This means that, until the contract price of "The Triangular Easel Monument "shall have been raised, the running expenses of The Easel Monument Association, such as rent, officers' salaries, advertising, etc., will be paid from money received from its stockholders and not from the funds accruing from the sale of said picture. It further means that, until the said Monument has been paid for, the stockholders of The Easel Monument Association will get no returns whatever for money invested; the inducement held out by the managers of the Association to its stockholders, in order to get them to invest money in the Easel Monument Project, being the prospective profit to the Association from the sale of "The Easel Monument Record of Service" picture, over and above the sale necessary to realize the contract price of the said Monument and the 20% of the gross receipts above mentioned in addition to any profit, which might be realized from the sale of "Carnahan's Manual of the Civil War'' as a companion to the "Souvenir" style of the Easel Monument picture.

The capital stock of The Easel Monument Association has all been subscribed for by reliable parties. These stockholders are subject to assessment, from time to time, for the money necessary to pay the running expenses of the Association until "The Triangular Easel Monument" has been paid for. They are also held under private bond to The Monumental Bronze Co. of Bridgeport, Conn., who have the contract for building the Triangular Easel Monument, to insure a deposit to the credit of "The Easel Monument Fund" of not less than fifty cents per copy on the first sixty thousand copies of "The Triangular Easel Monument" picture sold, delivered and paid for, in addition to 20% of the cash receipts on all subsequent sales. And to make assurance doubly sure, the Treasurer of the Association is bonded for the faithful performance of his entire duties by the American Surety Co., the strongest institution of the kind in the world.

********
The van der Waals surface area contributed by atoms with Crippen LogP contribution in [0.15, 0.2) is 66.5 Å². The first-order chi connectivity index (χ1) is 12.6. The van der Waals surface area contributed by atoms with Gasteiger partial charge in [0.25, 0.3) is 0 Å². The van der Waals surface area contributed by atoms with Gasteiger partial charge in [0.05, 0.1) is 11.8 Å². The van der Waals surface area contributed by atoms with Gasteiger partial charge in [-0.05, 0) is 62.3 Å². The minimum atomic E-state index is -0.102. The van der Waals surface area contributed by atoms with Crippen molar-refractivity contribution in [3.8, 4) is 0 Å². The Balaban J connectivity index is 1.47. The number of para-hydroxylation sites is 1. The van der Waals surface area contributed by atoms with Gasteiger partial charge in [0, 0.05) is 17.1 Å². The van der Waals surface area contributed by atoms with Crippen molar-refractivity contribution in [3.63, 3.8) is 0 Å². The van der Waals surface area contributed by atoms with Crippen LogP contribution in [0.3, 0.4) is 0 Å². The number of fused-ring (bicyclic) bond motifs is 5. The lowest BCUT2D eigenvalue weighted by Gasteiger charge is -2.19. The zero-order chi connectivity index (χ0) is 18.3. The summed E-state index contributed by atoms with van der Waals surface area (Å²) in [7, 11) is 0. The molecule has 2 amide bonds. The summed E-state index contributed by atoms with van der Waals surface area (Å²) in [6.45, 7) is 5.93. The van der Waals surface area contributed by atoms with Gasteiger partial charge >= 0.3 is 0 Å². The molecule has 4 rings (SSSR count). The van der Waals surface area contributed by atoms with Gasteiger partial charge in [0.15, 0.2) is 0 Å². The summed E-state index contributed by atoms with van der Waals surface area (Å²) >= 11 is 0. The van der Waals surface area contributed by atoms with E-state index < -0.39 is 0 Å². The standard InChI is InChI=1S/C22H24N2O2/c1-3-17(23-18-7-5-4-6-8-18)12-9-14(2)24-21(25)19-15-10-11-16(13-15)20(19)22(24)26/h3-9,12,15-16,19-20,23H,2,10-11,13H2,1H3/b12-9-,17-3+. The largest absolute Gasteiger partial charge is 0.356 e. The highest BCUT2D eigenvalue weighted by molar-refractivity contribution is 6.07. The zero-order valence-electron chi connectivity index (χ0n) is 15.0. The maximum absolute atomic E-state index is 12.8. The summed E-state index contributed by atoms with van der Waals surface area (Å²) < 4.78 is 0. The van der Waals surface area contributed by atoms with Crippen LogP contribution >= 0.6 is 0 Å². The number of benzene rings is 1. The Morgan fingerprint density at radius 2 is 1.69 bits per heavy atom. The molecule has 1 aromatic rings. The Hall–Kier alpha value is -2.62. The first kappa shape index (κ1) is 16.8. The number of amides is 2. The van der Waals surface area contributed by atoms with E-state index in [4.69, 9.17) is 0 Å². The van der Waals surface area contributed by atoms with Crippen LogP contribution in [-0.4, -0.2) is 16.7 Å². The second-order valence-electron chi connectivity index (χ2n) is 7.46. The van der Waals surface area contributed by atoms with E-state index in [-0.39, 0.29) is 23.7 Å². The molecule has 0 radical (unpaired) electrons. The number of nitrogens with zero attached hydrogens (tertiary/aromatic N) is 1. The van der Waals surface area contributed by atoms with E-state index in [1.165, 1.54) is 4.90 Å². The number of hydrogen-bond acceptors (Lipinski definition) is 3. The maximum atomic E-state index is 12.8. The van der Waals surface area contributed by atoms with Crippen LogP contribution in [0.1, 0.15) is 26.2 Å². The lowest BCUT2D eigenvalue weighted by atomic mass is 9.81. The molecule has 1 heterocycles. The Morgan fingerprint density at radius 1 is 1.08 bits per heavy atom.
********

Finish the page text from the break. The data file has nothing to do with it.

The money deposited from time to time, to the credit of "The Easel Monument Fund" account, can be withdrawn only by check or order signed by the president of The Easel Monument Association, the president of The Monumental Bronze Co. and a majority of the following described trustees: T. S. Rogers, late Captain Co. B, 105th III., Commander Post No. 468, Aide to Nat. Commander, 1895-96, Downer's Grove, 111.; P. C. Hayes, late Brig.-General of the Union Army, ex-Congressman Seventh Illinois District, President Joliet Republican, Joliet, 111.; C. L. Davidson, R. R. Commissioner, Past Dept. Commander G. A. R., and President of State Bank of Hull, Iowa; William Simmons, National Historian and Past Commander of the National Association Naval Veterans, Philadelphia, Pa.; A. P. Davis, founder of '' S. of V. U. S. A.," late Captain 11th Me. Inf., breveted Major March 13, 1865, East End, Pittsburg, Pa.; Mrs. Emma R. Wallace, Past National and Department President of the "Woman's Relief Corps," Chicago, 111.; W. H. Carnahan, Superintendent of the manufacture of the "Triangular Easel Monument" picture, Apollo, Pa.

None of the trustees above described, excepting W. H. Carnahan, are in any way financially interested in this enterprise. They are all well known in Grand Army circles, and as disinterested parties have been chosen by the Association to look into the nature of the security furnished by the Easel Monument Association, to insure the banking of the money above provided for, and to satisfy themselves, in behalf of the people who patronize the Easel Monument enterprise, that the bond to be given by the Monumental Bronze Company, upon payment from "The Easel Monument Fund," is ample security for the proper application of the same.

We cannot, of course, guarantee that sufficient funds will be raised from the sale of the Easel Monument Souvenir to enable us to build a monument to each state, as herein outlined; but as "great oaks from little acorns grow," we cm at least plant the acorn, which, in this case, is "The Triangular Easel Monument," relying upon a patriotic people to aid us in carrying the entire project through to completion, if not from the sale of the Easel Monument Souvenir, then by legislation or any other feasible plan which future developments may suggest.


Extracted from: J. Worth Carnahan, Manual of the Civil War and Key to the Grand Army of the Republic and Kindred Societies, (Easel Monument Association, Chicago, 1897), pp. 246-355.